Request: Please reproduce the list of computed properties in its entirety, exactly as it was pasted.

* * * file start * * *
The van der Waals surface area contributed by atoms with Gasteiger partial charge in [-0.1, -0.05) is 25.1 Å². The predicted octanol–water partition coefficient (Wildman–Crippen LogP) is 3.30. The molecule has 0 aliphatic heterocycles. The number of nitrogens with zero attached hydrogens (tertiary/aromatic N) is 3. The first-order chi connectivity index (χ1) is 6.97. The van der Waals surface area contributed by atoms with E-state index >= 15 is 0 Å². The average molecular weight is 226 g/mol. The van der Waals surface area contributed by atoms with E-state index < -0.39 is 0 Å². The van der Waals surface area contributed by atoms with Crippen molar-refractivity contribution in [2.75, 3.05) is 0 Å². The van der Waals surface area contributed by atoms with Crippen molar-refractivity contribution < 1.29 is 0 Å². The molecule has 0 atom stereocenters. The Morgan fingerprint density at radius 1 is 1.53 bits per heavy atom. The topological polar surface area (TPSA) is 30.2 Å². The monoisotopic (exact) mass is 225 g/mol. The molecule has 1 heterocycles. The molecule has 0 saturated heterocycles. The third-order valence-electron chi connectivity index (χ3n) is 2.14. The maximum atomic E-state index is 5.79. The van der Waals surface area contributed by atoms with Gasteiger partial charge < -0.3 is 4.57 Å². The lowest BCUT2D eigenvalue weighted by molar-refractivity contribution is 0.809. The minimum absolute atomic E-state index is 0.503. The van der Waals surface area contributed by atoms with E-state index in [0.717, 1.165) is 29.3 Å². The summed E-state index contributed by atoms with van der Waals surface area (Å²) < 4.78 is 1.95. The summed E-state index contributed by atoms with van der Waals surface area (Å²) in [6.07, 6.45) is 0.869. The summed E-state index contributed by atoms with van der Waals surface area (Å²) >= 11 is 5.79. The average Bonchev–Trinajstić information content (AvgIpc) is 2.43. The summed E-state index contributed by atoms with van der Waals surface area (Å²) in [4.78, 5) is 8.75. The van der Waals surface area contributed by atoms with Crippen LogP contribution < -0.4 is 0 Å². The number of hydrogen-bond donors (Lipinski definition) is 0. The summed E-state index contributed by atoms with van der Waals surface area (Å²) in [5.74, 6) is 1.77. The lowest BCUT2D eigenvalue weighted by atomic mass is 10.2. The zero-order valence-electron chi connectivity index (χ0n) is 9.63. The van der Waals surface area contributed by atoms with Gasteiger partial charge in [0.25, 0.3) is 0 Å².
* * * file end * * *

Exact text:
The van der Waals surface area contributed by atoms with Gasteiger partial charge in [-0.1, -0.05) is 25.1 Å². The predicted octanol–water partition coefficient (Wildman–Crippen LogP) is 3.30. The molecule has 0 aliphatic heterocycles. The number of nitrogens with zero attached hydrogens (tertiary/aromatic N) is 3. The first-order chi connectivity index (χ1) is 6.97. The van der Waals surface area contributed by atoms with E-state index >= 15 is 0 Å². The average molecular weight is 226 g/mol. The van der Waals surface area contributed by atoms with E-state index < -0.39 is 0 Å². The van der Waals surface area contributed by atoms with Crippen molar-refractivity contribution in [2.75, 3.05) is 0 Å². The van der Waals surface area contributed by atoms with Crippen molar-refractivity contribution < 1.29 is 0 Å². The molecule has 0 atom stereocenters. The Morgan fingerprint density at radius 1 is 1.53 bits per heavy atom. The topological polar surface area (TPSA) is 30.2 Å². The monoisotopic (exact) mass is 225 g/mol. The molecule has 1 heterocycles. The molecule has 0 saturated heterocycles. The third-order valence-electron chi connectivity index (χ3n) is 2.14. The maximum atomic E-state index is 5.79. The van der Waals surface area contributed by atoms with Gasteiger partial charge < -0.3 is 4.57 Å². The lowest BCUT2D eigenvalue weighted by molar-refractivity contribution is 0.809. The minimum absolute atomic E-state index is 0.503. The van der Waals surface area contributed by atoms with E-state index in [0.717, 1.165) is 29.3 Å². The summed E-state index contributed by atoms with van der Waals surface area (Å²) < 4.78 is 1.95. The summed E-state index contributed by atoms with van der Waals surface area (Å²) in [6.07, 6.45) is 0.869. The summed E-state index contributed by atoms with van der Waals surface area (Å²) >= 11 is 5.79. The average Bonchev–Trinajstić information content (AvgIpc) is 2.43. The summed E-state index contributed by atoms with van der Waals surface area (Å²) in [4.78, 5) is 8.75. The van der Waals surface area contributed by atoms with Crippen LogP contribution < -0.4 is 0 Å². The number of hydrogen-bond donors (Lipinski definition) is 0. The summed E-state index contributed by atoms with van der Waals surface area (Å²) in [5.74, 6) is 1.77. The lowest BCUT2D eigenvalue weighted by atomic mass is 10.2. The zero-order valence-electron chi connectivity index (χ0n) is 9.63. The van der Waals surface area contributed by atoms with Gasteiger partial charge in [0.25, 0.3) is 0 Å².